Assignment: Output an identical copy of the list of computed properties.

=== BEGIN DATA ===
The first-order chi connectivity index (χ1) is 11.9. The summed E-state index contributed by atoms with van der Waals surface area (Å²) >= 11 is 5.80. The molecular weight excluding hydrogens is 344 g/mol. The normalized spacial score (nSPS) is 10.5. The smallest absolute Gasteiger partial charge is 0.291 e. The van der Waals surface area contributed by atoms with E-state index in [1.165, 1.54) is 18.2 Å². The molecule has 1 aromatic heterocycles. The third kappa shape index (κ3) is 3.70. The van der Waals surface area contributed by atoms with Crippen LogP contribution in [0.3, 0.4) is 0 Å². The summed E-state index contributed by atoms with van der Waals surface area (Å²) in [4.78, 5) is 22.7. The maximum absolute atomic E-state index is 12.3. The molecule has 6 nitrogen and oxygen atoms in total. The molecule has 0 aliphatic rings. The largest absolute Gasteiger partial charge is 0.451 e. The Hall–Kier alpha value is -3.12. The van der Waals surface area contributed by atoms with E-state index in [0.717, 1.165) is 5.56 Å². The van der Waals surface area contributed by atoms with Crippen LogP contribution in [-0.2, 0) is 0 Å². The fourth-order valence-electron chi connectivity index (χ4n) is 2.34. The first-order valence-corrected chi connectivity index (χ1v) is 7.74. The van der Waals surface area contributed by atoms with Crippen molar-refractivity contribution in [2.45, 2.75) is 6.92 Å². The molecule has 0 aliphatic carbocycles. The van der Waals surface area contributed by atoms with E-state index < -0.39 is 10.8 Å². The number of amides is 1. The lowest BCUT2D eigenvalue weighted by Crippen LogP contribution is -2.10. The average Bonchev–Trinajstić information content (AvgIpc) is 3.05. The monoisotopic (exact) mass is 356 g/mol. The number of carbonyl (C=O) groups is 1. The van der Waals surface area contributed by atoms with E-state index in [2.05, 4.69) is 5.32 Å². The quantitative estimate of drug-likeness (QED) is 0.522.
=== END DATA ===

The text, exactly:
The first-order chi connectivity index (χ1) is 11.9. The summed E-state index contributed by atoms with van der Waals surface area (Å²) >= 11 is 5.80. The molecular weight excluding hydrogens is 344 g/mol. The normalized spacial score (nSPS) is 10.5. The smallest absolute Gasteiger partial charge is 0.291 e. The van der Waals surface area contributed by atoms with E-state index in [1.165, 1.54) is 18.2 Å². The molecule has 1 aromatic heterocycles. The third kappa shape index (κ3) is 3.70. The van der Waals surface area contributed by atoms with Crippen LogP contribution in [0.3, 0.4) is 0 Å². The summed E-state index contributed by atoms with van der Waals surface area (Å²) in [4.78, 5) is 22.7. The maximum absolute atomic E-state index is 12.3. The molecule has 6 nitrogen and oxygen atoms in total. The molecule has 0 aliphatic rings. The largest absolute Gasteiger partial charge is 0.451 e. The Hall–Kier alpha value is -3.12. The van der Waals surface area contributed by atoms with E-state index in [0.717, 1.165) is 5.56 Å². The van der Waals surface area contributed by atoms with Crippen LogP contribution in [-0.2, 0) is 0 Å². The fourth-order valence-electron chi connectivity index (χ4n) is 2.34. The first-order valence-corrected chi connectivity index (χ1v) is 7.74. The van der Waals surface area contributed by atoms with Crippen molar-refractivity contribution in [2.45, 2.75) is 6.92 Å². The molecule has 0 aliphatic carbocycles. The van der Waals surface area contributed by atoms with E-state index < -0.39 is 10.8 Å². The number of amides is 1. The lowest BCUT2D eigenvalue weighted by Crippen LogP contribution is -2.10. The average Bonchev–Trinajstić information content (AvgIpc) is 3.05. The monoisotopic (exact) mass is 356 g/mol. The number of carbonyl (C=O) groups is 1. The van der Waals surface area contributed by atoms with E-state index in [2.05, 4.69) is 5.32 Å². The quantitative estimate of drug-likeness (QED) is 0.522.